Nokia Oyj executives put only the Microsoft Corp. option for vote at a board meeting on Feb. 10 after having studied three plans, Executive Vice President Mary McDowell said in an interview.
“We had presented three scenarios: continue with the current plan of record, a Google option and a Microsoft option but the recommendation that we made to them was the Microsoft option so that’s what they approved,” she said. The executives first went to the board in November with the options, she said.
Chief Executive Officer Stephen Elop announced on Feb. 11 that Nokia would make Windows Phone 7 its primary mobile-phone platform, replacing its home-grown Symbian. Since then, Nokia’s shares have tumbled 18 percent, wiping out about 5.5 billion euros ($7.4 billion) off the Finnish company’s market value.
Investors and analysts remain skeptical that adopting the Windows Phone 7 platform is going to help Nokia claw back ground lost to Apple Inc.’s iPhone and handsets based on Google Inc.’s Android software.
“The decision to transition its smartphone portfolio to Microsoft Windows Phone is a risky one for Nokia,” said Alex Spektor, an analyst at Strategy Analytics Inc.
Meanwhile, in an open letter, a group of “nine young Nokia shareholders,” who said they’d all worked for the company in the past, said they plan to challenge Elop’s strategy and partnership with Microsoft at the next shareholders’ meeting, slated for May 3. The unidentified shareholders didn’t respond to an e-mail sent to them seeking additional comment.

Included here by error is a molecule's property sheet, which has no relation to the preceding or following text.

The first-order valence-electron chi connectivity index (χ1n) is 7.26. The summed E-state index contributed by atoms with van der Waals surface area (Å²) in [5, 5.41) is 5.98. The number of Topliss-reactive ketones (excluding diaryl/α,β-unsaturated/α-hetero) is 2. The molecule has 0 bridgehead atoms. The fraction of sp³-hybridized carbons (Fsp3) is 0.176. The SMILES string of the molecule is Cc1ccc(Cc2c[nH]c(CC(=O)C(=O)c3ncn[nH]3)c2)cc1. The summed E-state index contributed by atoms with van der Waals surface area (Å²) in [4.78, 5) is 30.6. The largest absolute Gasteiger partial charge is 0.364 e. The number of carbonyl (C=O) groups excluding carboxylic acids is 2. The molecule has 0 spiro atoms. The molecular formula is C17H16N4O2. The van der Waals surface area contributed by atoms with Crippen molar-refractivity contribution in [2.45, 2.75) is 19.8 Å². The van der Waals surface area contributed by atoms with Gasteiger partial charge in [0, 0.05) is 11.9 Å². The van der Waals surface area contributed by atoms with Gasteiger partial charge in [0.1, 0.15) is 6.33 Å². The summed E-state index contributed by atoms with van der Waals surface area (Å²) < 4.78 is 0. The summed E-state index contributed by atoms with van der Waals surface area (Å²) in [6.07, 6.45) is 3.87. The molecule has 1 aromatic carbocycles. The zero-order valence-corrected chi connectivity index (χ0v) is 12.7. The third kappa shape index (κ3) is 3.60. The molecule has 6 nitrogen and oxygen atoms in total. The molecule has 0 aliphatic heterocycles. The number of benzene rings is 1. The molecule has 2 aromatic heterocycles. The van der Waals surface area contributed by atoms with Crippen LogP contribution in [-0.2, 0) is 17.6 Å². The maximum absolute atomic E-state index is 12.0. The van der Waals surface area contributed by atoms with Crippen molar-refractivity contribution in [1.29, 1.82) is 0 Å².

The letter, entitled “Nokia Plan B” said that its authors would seek Elop’s ouster, would maintain “ownership and control” of Nokia’s software and restructure the Microsoft alliance to focus primarily on the North American market.
Nokia spokesman Doug Dawson said the company will stay on track with its new strategy.
“We are aware of the anonymous letter, but have not been directly contacted,” he said. “Nokia’s new strategy has the full approval of the board of directors and the Nokia leadership team, and our focus right now is on executing this new strategy.”
Nokia’s McDowell said the company will go forward with the strategy of using Microsoft’s Windows Phone 7 as its main smartphone platform.
“We’ve announced what our strategy is, it was made with a great deal of thorough analysis so this is our plan,” McDowell, who is in charge of the Espoo, Finland-based company’s low-end mobile phones, said at the Mobile World Congress in Barcelona.
McDowell said there will be more Symbian phones this year.
“Symbian’s not going to go zero,” she said. “We had growth in Symbian in places like Russia and China and we will have more attractive products hitting the market this year. We’ve got a whole roadmap of new Symbian devices that we’ll be bringing to market in 2011.”